French and Indian languages: same same, but different?

Aug 05, 13 French and Indian languages: same same, but different?

Do you speak French ? If so, you might not know it, but some of our very common words are actually inspired, or directly coming from Indian languages : sanskrit, tamil, hindi…

Even if you don’t speak it, you might still be surprised to observe that French and Hindi, for example, have many similarities !

Wondering how come, given the distance between both countries and the very short and limited colonial past between them ? Want to show off in fancy dinners with your French friends and tell them things they never knew about their own language ? This article is for you ! Get a notebook and let’s start the lesson :-)


  • First, both French (coming from latin) and Hindi (from Sanskrit) have common languistic roots ; they’re called « Indo-European languages ».

Therefore, you will find similarities in the pronouns, for example :

Mai (I) is similar to « moi » (me)

Tu / tum (you) are similar to « tu » (you)


Also, spot the similarities in these numbers :

2 = Do / deux

3 = Tin / trois

7 = Saat / sept

8 = Haat / huit

9 = No / neuf

10 = Das /dix


You will also find it in other words from the basic vocabulary :

Ma / mère, maman (mother)

Lab / lèvre, labial, etc. (related to lips)

Nak / nez, nasal, etc. (related to nose)

Kya ? / quoi (what)

Marnaa / mourir (to die)

Denaa / donner (to give)

Naam / nom (name)

Saabun / savon (soap)



  • Some words also derived from English or Portugese, because when Europeans started doing business and then settled in India back in the 18-19-20th centuries, they adopted Indian words (that often had no existing equivalent in their own language), which then crossed borders in Europe and arrived in France.

Many examples are related to furniture and clothes, because their concepts were new to the Western population :

Bangalo (gujarati) / Bangla (hindustani : villa) => bungalow, in English and in French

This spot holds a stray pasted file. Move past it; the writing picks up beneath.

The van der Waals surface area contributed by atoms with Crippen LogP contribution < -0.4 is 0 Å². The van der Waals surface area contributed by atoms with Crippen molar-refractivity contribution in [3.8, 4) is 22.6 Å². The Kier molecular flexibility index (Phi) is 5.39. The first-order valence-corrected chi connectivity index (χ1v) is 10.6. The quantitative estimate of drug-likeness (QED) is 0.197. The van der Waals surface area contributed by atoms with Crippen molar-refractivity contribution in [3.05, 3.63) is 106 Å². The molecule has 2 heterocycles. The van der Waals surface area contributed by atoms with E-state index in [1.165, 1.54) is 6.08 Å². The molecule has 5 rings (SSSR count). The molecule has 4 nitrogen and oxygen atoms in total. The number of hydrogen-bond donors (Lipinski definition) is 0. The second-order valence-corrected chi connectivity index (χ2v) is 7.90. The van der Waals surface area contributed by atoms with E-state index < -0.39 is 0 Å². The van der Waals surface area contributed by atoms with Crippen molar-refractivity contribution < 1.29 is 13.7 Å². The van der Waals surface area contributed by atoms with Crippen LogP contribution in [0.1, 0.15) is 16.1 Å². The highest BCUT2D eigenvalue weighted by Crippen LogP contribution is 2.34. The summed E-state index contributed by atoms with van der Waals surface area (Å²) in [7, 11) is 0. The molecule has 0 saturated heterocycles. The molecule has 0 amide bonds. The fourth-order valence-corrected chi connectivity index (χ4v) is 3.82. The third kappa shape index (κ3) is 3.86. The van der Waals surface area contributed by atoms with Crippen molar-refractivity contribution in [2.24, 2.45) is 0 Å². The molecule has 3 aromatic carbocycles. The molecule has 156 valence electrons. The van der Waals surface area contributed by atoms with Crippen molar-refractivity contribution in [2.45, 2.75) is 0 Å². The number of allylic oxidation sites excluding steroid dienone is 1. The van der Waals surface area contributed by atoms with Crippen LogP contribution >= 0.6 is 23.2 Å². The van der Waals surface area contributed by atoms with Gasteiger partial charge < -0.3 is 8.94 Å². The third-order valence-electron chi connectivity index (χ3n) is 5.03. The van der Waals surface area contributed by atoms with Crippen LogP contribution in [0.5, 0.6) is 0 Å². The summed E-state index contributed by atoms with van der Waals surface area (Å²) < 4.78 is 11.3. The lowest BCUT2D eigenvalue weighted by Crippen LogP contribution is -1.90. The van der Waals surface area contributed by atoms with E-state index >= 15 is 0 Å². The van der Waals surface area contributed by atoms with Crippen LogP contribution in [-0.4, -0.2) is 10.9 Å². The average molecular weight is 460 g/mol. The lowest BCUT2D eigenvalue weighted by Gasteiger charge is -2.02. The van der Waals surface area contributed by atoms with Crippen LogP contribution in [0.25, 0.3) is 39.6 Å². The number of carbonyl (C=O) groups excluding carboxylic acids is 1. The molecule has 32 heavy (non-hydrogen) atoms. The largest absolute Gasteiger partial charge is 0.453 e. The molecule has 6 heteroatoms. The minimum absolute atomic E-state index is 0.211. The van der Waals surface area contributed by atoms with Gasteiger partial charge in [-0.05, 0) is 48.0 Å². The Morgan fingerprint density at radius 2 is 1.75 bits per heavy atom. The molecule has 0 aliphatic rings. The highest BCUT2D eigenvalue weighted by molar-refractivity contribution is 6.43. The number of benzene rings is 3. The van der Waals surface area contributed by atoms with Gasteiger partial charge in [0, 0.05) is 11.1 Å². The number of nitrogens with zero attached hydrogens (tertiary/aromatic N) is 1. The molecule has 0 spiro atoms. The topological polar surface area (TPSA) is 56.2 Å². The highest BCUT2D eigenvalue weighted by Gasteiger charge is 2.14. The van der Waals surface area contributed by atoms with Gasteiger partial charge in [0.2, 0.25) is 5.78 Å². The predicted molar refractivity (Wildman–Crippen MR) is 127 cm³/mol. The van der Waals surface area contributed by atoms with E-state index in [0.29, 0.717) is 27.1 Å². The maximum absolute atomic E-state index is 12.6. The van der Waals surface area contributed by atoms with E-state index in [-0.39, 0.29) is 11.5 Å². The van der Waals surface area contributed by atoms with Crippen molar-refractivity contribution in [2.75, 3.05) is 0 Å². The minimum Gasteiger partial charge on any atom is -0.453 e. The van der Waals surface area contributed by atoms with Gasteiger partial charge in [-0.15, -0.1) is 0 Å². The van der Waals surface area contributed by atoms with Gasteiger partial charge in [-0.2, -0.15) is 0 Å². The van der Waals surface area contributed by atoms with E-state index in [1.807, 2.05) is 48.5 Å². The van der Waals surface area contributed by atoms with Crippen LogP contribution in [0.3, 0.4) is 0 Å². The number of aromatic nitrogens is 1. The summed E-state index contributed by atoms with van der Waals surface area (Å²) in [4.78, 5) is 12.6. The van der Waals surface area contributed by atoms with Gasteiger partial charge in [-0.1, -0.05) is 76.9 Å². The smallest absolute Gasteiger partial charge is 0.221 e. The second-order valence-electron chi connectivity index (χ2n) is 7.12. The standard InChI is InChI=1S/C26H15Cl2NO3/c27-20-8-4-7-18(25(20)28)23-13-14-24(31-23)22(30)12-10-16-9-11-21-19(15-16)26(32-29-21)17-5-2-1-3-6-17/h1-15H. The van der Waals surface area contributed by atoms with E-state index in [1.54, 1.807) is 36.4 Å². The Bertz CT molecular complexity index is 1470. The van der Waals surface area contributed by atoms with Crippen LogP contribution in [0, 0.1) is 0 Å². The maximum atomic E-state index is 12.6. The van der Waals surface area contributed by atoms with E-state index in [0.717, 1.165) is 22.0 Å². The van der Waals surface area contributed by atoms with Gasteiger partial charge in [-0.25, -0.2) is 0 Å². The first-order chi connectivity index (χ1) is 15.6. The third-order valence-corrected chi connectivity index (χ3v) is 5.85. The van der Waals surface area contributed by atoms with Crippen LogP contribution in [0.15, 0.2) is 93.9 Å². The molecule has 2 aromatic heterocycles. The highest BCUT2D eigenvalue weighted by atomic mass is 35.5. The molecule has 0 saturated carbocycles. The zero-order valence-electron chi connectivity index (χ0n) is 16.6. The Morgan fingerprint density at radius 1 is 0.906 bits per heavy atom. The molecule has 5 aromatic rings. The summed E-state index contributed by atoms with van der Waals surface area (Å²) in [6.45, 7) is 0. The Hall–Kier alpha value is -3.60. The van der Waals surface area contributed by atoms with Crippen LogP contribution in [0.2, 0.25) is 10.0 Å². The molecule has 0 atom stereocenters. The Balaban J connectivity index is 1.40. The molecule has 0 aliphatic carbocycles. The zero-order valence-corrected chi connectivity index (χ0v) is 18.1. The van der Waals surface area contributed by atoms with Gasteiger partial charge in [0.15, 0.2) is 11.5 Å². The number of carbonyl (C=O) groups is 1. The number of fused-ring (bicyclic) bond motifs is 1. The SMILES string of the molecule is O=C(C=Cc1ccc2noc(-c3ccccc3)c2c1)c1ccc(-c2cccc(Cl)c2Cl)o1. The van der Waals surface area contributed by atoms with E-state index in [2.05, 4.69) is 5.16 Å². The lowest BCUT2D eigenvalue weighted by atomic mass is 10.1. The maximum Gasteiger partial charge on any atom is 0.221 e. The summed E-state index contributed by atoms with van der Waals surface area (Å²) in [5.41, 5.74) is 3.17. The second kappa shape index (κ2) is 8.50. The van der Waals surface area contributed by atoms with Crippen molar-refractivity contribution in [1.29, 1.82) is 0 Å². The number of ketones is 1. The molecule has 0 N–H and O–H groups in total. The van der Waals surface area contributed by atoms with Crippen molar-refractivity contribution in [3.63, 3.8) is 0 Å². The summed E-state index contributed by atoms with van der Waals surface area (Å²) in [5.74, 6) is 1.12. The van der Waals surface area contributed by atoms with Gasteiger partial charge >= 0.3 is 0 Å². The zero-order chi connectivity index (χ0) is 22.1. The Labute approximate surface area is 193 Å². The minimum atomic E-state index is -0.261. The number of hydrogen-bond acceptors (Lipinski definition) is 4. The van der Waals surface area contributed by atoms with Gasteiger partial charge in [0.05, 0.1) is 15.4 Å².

Varanda (in Portugese, used for a special type of terrasses seen in Kerala) => veranda in English, véranda in French

जिमख़ाना, جِمخانہ, gymkhana (« a room to practice sports ») => gymkhana in English and in French

Pallakku (tamil) / pallaki (telugu) : « a (moving) bed » => palanquin in French


Pae-jaama  (« clothe for the legs ») => in English : pyjaamas => in French : pyjama

Shaal (hindi) => in English : shawl => in French : châle

Champo (to massage) => in English : shampooing, shampoo => in French : shampoing


Kari (tamil) => in English : curry => in French : cari and curry

Khaki (« color of the ground » ; several villages in India are named Khaki) => kaki, in English and in French


Avatara (sanskrit) originally meant descent, as in the descent of divinities from sky to earth. By extension, it referred to the characters that divinities would incarnate on Earth, and later on, the different forms/transformations of an individual : avatar.


The word Paria seems to be coming from 2 tamil words that were confusing for the Portugese : Parayan (a drum player) and pulliyar (a man from the lowest cast). It is now globally used to refer to someone who is outcast (pariah in English).


One of the most interesting examples might be Jungle : it originally came from the word Jangal in hindi, and became populary used in Europe and in France mostly thanks to the Jungle book, written by the English author Rudyard Kipling who spent many years in Bombay.

Funny fact about this book : you will actually find many hindi words even in the French version, as Kipling used generic animal names for some of his animal characters’ names… see :

Illustration livre de la jungle

Bagheera is the hindi word for panther / panthère

Haathi is the hindi word for elephant / éléphant

Chil is the hindi word for vulture / vautour

Bandar Log : Bandar means monkey / singe, Log means people / peuple.


Eventually, it is also interesting to note that some fabrics have taken their names from the location where they were specifically made, and have become a generic name ; such as :

Cachemire, for the special whool made in Kashmir ;

Calicot, for the fabric that initially came from Calicut (also named Kozhikode, in Kerala).


Another funny fact : the word « punch », which refers to a cocktail with 5 ingredients, actually comes from… the hindi word « punch », meaning 5 !


  • To finish with, here are the words that were directly picked from Indian languages and kept in French, most of them because it refers to concepts or products that were directly imported from India and stay very much associated with the country :


Guru (gourou)




Buddha (Bouddha)

Nabab (arabic word originally that refered to Muslim kings)


And you, have you already noticed similarities between indian words and French vocabulary?